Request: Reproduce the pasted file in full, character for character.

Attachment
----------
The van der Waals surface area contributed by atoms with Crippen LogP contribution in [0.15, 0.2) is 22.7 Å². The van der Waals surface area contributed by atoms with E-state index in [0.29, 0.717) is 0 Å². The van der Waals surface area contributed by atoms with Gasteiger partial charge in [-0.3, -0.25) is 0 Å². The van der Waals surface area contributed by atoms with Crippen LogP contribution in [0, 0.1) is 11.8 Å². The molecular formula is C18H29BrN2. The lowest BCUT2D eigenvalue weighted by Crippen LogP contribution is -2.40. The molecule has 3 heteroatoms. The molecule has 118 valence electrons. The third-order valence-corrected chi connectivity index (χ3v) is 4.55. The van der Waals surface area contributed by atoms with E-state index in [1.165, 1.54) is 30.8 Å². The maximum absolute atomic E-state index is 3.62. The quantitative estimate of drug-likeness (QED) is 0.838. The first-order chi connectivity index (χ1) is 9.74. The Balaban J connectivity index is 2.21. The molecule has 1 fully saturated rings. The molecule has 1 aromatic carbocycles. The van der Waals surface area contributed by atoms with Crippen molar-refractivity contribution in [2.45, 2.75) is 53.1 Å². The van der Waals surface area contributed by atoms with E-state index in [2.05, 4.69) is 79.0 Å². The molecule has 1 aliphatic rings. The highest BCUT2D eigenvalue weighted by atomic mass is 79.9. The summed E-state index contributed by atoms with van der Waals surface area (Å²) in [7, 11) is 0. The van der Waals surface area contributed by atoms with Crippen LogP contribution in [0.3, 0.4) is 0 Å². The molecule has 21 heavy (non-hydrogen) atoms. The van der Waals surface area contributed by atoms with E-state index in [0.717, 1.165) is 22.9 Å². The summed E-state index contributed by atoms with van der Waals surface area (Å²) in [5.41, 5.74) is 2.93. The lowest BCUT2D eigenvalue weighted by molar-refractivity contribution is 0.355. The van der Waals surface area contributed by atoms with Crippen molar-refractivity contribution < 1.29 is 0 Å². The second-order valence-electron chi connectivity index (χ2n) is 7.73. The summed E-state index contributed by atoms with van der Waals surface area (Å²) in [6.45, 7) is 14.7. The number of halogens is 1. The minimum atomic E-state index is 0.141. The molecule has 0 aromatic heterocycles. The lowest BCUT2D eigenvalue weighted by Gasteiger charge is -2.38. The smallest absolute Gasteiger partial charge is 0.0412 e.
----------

The van der Waals surface area contributed by atoms with Crippen LogP contribution in [0.15, 0.2) is 22.7 Å². The van der Waals surface area contributed by atoms with E-state index in [0.29, 0.717) is 0 Å². The van der Waals surface area contributed by atoms with Gasteiger partial charge in [-0.3, -0.25) is 0 Å². The van der Waals surface area contributed by atoms with Crippen LogP contribution in [0, 0.1) is 11.8 Å². The molecular formula is C18H29BrN2. The lowest BCUT2D eigenvalue weighted by Crippen LogP contribution is -2.40. The molecule has 3 heteroatoms. The molecule has 118 valence electrons. The third-order valence-corrected chi connectivity index (χ3v) is 4.55. The van der Waals surface area contributed by atoms with E-state index in [1.165, 1.54) is 30.8 Å². The maximum absolute atomic E-state index is 3.62. The quantitative estimate of drug-likeness (QED) is 0.838. The first-order chi connectivity index (χ1) is 9.74. The Balaban J connectivity index is 2.21. The molecule has 1 fully saturated rings. The molecule has 1 aromatic carbocycles. The van der Waals surface area contributed by atoms with Crippen molar-refractivity contribution in [2.45, 2.75) is 53.1 Å². The van der Waals surface area contributed by atoms with E-state index in [2.05, 4.69) is 79.0 Å². The molecule has 1 aliphatic rings. The highest BCUT2D eigenvalue weighted by atomic mass is 79.9. The summed E-state index contributed by atoms with van der Waals surface area (Å²) in [7, 11) is 0. The van der Waals surface area contributed by atoms with Crippen LogP contribution in [0.3, 0.4) is 0 Å². The molecule has 21 heavy (non-hydrogen) atoms. The van der Waals surface area contributed by atoms with E-state index in [0.717, 1.165) is 22.9 Å². The summed E-state index contributed by atoms with van der Waals surface area (Å²) in [5.41, 5.74) is 2.93. The lowest BCUT2D eigenvalue weighted by molar-refractivity contribution is 0.355. The van der Waals surface area contributed by atoms with Crippen molar-refractivity contribution < 1.29 is 0 Å². The second-order valence-electron chi connectivity index (χ2n) is 7.73. The summed E-state index contributed by atoms with van der Waals surface area (Å²) in [6.45, 7) is 14.7. The number of halogens is 1. The minimum atomic E-state index is 0.141. The molecule has 0 aromatic heterocycles. The lowest BCUT2D eigenvalue weighted by Gasteiger charge is -2.38. The smallest absolute Gasteiger partial charge is 0.0412 e.